Mountain climbing is often done in a group of people because team work and support is usually a vital factor in safety and progression. It can be an activity that lasts a few hours at a time, or it can be done as an expedition that lasts days, weeks, or even months. To climb Mount Everest, it takes the average human around 2 months to get from the bottom of the mountain and up to the summit.

Mountains give different types of problems due to the different terrains they offer, and the different conditions overall compared to a normal straight up climbing route. While mountaineering, you may stumble across ice, snow, and different types of rock. Because of this, different techniques and technical equipment may need to be used. Ice climbing, scrambling, glacier travel, along with your normal lead climbing and maybe even a bit of bouldering may need to be used to get from one area to another.

Mountaineering is quite dangerous when a climber attempts different challenges. This is due to different characteristics of the terrain that may be discovered: glaciers, rock falls, avalanches, and crevasses all provide different problems. As you proceed higher up a mountain, the air becomes thinner due to the high altitude, and the weather conditions may become more unfriendly.

6. Sport Climbing

Sport climbing is a type of lead climbing. Just as with lead climbing there are fixed bolts with rings into the rock on wall to protect the climber from falling. These bolts and rings will have been set by the leader, and are usually between 10 and 15 feet apart from each other. The climber will use a quickdraw (also known as an extender) to clip the rope attached to them onto the bolt attached to the rock. A quickdraw is two carabiners (a looped, spring-loaded shackle) which are connected by a thick piece of nylon. At the end of the route, a belay anchor will usually be waiting for the climber which has been set by the leader. A belay anchor consists of two or three bolts and rappel rings.

Sometimes sport climbs can be “rap-bolted”. Rap-bolting is a way to bolt into the rock, but instead of bolting as they climb upwards, the leader will bolt as they rappel down the wall.

The goal of sport climbing is to focus on technique, strength, cardiovascular activity, and gymnastics rather than some climbing methods which focus on adventure and risk as their major factors (for example free-soloing and mountaineering).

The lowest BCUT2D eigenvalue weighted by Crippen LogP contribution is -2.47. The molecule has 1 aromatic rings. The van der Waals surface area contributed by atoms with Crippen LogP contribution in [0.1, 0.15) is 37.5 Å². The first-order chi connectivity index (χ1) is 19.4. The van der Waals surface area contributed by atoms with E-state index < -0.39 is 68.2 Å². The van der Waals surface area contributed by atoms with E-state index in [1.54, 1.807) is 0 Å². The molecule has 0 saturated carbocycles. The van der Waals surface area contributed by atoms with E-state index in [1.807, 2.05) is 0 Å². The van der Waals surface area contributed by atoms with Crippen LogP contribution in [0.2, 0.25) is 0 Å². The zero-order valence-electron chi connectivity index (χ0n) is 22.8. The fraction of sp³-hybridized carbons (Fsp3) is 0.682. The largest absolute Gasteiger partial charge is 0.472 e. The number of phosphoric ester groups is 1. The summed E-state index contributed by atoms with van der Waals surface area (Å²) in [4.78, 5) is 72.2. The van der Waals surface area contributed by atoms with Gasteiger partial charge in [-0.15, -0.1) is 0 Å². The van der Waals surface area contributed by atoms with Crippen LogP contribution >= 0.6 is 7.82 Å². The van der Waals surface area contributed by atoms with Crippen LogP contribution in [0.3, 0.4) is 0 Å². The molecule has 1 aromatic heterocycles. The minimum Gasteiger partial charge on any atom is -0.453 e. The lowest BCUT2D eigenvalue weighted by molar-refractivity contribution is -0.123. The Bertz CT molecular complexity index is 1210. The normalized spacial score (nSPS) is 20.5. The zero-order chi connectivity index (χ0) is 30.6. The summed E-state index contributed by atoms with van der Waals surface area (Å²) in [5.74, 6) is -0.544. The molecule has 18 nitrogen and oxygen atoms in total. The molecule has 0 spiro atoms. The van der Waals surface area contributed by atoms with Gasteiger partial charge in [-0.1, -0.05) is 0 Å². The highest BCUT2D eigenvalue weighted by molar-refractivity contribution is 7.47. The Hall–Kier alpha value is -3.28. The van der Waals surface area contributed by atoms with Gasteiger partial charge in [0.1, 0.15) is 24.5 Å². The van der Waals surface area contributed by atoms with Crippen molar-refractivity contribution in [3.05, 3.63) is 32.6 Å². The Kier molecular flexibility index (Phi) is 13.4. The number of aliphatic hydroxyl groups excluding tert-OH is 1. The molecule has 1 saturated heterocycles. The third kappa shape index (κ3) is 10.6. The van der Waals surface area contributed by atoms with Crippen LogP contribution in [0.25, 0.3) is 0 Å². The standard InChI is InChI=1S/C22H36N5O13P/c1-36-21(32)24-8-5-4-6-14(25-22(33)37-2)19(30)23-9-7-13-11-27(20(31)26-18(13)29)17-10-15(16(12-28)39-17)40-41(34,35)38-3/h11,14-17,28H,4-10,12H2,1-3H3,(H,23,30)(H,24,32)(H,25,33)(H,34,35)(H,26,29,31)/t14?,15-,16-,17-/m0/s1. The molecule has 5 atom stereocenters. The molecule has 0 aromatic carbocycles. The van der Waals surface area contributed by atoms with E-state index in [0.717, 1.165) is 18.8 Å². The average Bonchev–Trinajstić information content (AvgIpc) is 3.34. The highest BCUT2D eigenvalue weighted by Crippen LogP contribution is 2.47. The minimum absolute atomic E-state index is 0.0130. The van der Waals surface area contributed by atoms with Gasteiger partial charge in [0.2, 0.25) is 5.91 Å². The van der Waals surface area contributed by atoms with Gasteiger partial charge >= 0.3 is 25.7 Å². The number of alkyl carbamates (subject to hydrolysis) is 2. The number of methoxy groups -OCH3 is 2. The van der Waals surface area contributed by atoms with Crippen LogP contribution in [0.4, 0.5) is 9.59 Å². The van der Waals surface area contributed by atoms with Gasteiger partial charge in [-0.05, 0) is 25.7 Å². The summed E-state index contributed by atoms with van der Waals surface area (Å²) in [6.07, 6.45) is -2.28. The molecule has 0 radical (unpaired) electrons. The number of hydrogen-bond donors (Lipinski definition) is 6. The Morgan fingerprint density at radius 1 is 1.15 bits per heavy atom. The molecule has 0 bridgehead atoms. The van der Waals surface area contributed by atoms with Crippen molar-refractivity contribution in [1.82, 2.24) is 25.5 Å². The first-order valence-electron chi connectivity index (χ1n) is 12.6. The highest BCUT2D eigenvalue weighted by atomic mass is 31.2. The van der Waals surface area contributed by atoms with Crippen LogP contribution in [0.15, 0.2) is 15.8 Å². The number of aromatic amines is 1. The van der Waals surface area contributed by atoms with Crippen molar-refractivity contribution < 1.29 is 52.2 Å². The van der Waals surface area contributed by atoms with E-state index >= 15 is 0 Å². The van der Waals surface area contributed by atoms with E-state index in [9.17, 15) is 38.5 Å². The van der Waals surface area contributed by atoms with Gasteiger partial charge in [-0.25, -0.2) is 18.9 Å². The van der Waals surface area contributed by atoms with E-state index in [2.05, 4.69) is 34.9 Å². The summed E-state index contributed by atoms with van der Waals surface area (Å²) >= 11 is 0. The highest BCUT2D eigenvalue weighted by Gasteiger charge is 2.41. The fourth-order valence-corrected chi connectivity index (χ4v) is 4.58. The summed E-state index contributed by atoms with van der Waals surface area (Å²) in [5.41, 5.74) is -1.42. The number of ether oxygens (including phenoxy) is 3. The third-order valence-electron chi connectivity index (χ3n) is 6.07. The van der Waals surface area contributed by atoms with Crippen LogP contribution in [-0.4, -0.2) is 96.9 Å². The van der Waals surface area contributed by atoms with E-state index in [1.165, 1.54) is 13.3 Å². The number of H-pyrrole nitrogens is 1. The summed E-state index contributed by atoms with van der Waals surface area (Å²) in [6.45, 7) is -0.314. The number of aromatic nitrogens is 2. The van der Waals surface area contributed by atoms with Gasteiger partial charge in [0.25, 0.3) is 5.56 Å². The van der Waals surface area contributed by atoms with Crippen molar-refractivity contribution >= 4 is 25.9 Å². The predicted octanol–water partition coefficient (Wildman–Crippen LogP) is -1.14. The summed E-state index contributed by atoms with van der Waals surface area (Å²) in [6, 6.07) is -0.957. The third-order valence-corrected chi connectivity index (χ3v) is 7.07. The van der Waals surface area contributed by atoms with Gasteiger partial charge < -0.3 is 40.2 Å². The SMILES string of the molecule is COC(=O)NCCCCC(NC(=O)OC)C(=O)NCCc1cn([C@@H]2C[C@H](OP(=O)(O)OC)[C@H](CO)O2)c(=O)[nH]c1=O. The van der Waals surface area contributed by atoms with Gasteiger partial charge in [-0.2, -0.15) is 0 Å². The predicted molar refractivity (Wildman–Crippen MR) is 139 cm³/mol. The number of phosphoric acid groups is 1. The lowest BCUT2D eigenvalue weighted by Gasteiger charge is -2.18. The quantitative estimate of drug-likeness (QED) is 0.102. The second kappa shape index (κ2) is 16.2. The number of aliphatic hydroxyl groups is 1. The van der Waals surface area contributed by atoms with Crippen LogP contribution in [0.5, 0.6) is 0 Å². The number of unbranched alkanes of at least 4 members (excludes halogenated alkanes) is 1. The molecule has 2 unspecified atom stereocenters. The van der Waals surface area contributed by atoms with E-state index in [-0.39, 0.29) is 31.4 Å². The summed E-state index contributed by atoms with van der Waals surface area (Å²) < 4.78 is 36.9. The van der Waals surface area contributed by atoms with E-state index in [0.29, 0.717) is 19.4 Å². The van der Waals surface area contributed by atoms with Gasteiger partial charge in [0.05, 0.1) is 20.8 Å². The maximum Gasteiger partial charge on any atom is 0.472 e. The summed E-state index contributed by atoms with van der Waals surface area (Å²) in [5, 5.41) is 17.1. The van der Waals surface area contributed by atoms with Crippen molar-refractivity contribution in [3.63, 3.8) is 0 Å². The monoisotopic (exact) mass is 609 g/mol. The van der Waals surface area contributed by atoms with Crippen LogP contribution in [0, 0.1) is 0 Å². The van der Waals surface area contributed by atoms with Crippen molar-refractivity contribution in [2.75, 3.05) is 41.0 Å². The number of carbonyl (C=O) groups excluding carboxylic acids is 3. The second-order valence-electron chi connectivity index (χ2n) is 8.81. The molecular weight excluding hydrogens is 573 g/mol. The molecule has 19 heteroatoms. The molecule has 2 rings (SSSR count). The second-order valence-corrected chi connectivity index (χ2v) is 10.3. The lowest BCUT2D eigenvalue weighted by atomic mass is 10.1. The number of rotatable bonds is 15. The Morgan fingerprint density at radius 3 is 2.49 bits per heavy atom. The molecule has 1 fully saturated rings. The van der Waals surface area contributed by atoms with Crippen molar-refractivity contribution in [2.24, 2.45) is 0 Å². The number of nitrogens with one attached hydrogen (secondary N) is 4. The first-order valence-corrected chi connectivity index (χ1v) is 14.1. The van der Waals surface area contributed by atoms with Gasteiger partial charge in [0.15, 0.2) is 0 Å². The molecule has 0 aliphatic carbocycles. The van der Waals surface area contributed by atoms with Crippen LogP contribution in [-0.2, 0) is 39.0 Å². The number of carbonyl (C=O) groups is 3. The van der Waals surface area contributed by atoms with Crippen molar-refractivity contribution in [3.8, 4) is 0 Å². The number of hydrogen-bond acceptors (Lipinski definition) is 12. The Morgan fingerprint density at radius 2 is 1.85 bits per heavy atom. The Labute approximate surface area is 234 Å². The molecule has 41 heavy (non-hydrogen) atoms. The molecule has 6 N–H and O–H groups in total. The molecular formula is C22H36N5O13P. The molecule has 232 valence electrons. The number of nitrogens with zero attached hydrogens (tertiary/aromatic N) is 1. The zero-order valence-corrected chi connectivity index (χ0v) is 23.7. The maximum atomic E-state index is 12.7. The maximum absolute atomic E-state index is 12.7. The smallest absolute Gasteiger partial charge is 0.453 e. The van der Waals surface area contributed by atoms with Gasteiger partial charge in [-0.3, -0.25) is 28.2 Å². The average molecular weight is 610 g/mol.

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Many people who start lead climbing are more inclined to go for sport climbing instead of trad climbing due to convenience. Less equipment is needed in sport climbing, there isn’t as much to remember regarding the anchors into the wall, it’s easier than trad climbing but it’s still quite challenging, and it’s more of a workout for the body than the mind.

7. Traditional Climbing (aka Trad Climbing)

As we’ve already said, trad climbing is another type of lead climbing. In traditional climbing, however, the anchors that are set into the wall are removed once the route has been climbed.

Trad climbers need to not only carry quickdraws, but they will also carry other types of equipment to help attach themselves to the wall, such as cams, nuts and hexes. These get jammed into cracks and crevices within the wall. At the end of the route a trad climber will usually have to build their own belay anchor with their own trad climbing equipment. However, some trad climbing routes will have set belay stations with two or three bolts and the rappel rings as discussed in the sport climbing sub-heading.

Trad climbing is never “rap-bolted” – the leader will bolt the fixed anchors from the bottom of the climb up to the top.

8. Top Rope Climbing

Top rope climbing or top roping is probably one of the safest forms of roped climbing. A type of anchor is created or used at the top of the climb – this could be made from bolts, a tree, or some form of boulder or rock. The rope is fed up to the anchor from the climber and then down to the belayer. This is called “sling shot top roping”. Another form of top roping is called “top belaying” where the belayer is actually at the top of the cliff or climb, most of the time they’d be at the same point as the anchor. In top roping you would have to have access to the top of the cliff or climb, usually without climbing to it. Typically the top of the climb can be reached by hiking or some other easy method so someone can set the anchor for the climbers. The climber should not fall much of a distance if they were to make an error because the belayer and the anchor would be there to protect them.

9. Aid Climbing

Aid climbing is any type of climbing that requires equipment or objects to be used into the rock which will help the climber progress up the wall or rock. The point of aid climbing is for the climber to use this equipment to help assist them up the climb as much as possible without it being used specifically just for safety. Bouldering, highballing, and free-soloing do not require any special equipment such as bolts, rings, or anchors set into the wall and are therefore NOT classed as a type of aid climbing.

10. Free Climbing